One of my all-time favorite singers is Janis Joplin, and like any other esteemed member of The 27 Club there is no shortage of biographies on her. Out of the three in my possession, Alice Echols‘ Scars of Sweet Paradise is my favorite for being incredibly thorough and grounding Joplin’s career in the wider social context of the times. (That said, I have vague aspirations of one day reading Janis: Her Life and Music by Holly George-Warren.) I read it once in high school and felt compelled to revisit it now.
An interesting book to read once at age 17 and again at 37. Two different sides of the 27 club.
It’s a well researched and well documented account of Joplin’s life, with numerous quotes and insights from all kinds of people who knew her, either personally or professionally. I think part of the reason she became one of my all-time favorites was because Echols’ biography immediately revealed someone who went through trials and tribulations not dissimilar from my own: either too precocious or too out of step to connect with her peers, deeply sensitive, struggling to escape the black hole of beauty standards. There was a lot for a teenager in the early 2000s to recognize in teenager life 40-odd years ago. Plus ça change.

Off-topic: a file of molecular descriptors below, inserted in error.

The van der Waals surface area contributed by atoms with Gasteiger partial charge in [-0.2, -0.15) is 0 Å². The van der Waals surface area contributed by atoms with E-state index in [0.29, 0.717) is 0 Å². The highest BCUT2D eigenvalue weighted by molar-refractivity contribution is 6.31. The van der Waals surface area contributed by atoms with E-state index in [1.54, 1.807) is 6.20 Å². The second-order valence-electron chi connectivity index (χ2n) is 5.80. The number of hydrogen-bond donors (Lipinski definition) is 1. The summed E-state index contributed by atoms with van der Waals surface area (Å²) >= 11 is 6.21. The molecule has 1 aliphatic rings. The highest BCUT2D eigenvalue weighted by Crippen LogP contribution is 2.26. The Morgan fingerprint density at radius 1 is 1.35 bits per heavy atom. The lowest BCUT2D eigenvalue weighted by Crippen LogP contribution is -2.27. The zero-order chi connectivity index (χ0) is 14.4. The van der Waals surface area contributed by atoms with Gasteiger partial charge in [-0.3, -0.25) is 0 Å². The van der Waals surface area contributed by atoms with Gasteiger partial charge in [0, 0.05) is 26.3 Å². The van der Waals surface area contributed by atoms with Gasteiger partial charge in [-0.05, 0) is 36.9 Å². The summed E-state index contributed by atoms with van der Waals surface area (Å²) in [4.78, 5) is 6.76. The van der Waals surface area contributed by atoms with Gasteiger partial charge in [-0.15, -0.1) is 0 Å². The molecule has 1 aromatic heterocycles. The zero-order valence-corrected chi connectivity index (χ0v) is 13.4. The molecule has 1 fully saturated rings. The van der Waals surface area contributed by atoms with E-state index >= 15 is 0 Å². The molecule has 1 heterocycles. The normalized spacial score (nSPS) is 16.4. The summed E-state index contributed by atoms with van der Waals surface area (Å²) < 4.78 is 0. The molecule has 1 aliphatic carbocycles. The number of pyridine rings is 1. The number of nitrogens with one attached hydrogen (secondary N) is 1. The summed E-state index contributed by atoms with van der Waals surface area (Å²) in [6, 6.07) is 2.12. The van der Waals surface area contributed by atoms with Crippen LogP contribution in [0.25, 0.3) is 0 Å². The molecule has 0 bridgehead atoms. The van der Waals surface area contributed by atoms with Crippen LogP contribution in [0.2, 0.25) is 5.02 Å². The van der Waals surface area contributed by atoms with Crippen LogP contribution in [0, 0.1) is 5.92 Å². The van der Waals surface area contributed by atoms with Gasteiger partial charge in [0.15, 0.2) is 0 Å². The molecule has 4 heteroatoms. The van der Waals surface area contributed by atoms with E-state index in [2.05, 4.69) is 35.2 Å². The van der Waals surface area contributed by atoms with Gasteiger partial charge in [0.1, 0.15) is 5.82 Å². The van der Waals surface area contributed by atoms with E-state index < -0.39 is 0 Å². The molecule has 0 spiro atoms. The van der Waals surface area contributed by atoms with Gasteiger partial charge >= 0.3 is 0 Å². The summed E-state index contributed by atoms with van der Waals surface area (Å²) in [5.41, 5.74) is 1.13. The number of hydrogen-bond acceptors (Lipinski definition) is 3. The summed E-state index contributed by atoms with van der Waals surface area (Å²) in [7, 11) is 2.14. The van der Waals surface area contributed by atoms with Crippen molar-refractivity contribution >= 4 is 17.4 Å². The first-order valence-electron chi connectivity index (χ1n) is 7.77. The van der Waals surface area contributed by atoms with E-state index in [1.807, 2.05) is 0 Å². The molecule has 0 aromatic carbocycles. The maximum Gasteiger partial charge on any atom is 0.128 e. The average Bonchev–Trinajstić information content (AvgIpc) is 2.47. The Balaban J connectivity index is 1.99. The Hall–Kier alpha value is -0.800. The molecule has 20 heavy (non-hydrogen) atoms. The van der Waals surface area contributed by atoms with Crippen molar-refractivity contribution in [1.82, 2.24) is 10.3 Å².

There is very little editorializing from Echols, who treads a reasonable middle ground between often polarized camps: Janis as queer icon, Janis as feminist, Janis as promoting, purveying or appropriating Black culture. There’s also enough history and context presented that anyone interested in the fifties and sixties as historical periods would find a lot of value in it (though Echols’ subsequent general history books, such as Shaky Ground or Daring to be Bad, might be an even better bet). Certainly not a must-read biography for the general public but for anyone with the interest, it’s fantastic.